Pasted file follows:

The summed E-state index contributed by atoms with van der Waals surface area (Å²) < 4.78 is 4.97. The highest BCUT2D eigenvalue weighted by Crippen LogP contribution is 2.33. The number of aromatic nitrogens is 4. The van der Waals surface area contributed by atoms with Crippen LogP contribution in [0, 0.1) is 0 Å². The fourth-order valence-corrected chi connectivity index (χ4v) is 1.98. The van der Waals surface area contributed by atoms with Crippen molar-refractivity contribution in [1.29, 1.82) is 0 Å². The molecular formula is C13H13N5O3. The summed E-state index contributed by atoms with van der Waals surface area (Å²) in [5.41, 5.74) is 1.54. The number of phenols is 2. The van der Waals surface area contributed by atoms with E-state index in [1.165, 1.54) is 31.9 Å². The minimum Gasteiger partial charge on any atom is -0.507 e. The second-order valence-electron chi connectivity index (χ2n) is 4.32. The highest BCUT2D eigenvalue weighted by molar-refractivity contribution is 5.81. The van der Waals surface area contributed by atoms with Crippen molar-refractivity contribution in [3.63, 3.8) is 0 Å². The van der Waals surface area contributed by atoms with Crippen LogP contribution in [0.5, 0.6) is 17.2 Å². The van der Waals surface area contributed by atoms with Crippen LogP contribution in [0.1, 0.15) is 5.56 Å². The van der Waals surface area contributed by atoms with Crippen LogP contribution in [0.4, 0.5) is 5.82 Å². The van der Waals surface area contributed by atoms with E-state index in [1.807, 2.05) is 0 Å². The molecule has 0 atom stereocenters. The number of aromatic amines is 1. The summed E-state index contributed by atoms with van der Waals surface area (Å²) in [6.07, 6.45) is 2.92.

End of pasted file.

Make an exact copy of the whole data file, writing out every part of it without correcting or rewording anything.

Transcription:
The summed E-state index contributed by atoms with van der Waals surface area (Å²) < 4.78 is 4.97. The highest BCUT2D eigenvalue weighted by Crippen LogP contribution is 2.33. The number of aromatic nitrogens is 4. The van der Waals surface area contributed by atoms with Crippen LogP contribution in [0, 0.1) is 0 Å². The fourth-order valence-corrected chi connectivity index (χ4v) is 1.98. The van der Waals surface area contributed by atoms with Crippen molar-refractivity contribution in [1.29, 1.82) is 0 Å². The molecular formula is C13H13N5O3. The summed E-state index contributed by atoms with van der Waals surface area (Å²) in [5.41, 5.74) is 1.54. The number of phenols is 2. The van der Waals surface area contributed by atoms with E-state index in [1.165, 1.54) is 31.9 Å². The minimum Gasteiger partial charge on any atom is -0.507 e. The second-order valence-electron chi connectivity index (χ2n) is 4.32. The highest BCUT2D eigenvalue weighted by molar-refractivity contribution is 5.81. The van der Waals surface area contributed by atoms with Crippen molar-refractivity contribution in [3.63, 3.8) is 0 Å². The van der Waals surface area contributed by atoms with Crippen LogP contribution in [0.5, 0.6) is 17.2 Å². The van der Waals surface area contributed by atoms with Crippen LogP contribution in [0.1, 0.15) is 5.56 Å². The van der Waals surface area contributed by atoms with Crippen LogP contribution in [0.4, 0.5) is 5.82 Å². The van der Waals surface area contributed by atoms with E-state index in [1.807, 2.05) is 0 Å². The molecule has 0 atom stereocenters. The number of aromatic amines is 1. The summed E-state index contributed by atoms with van der Waals surface area (Å²) in [6.07, 6.45) is 2.92.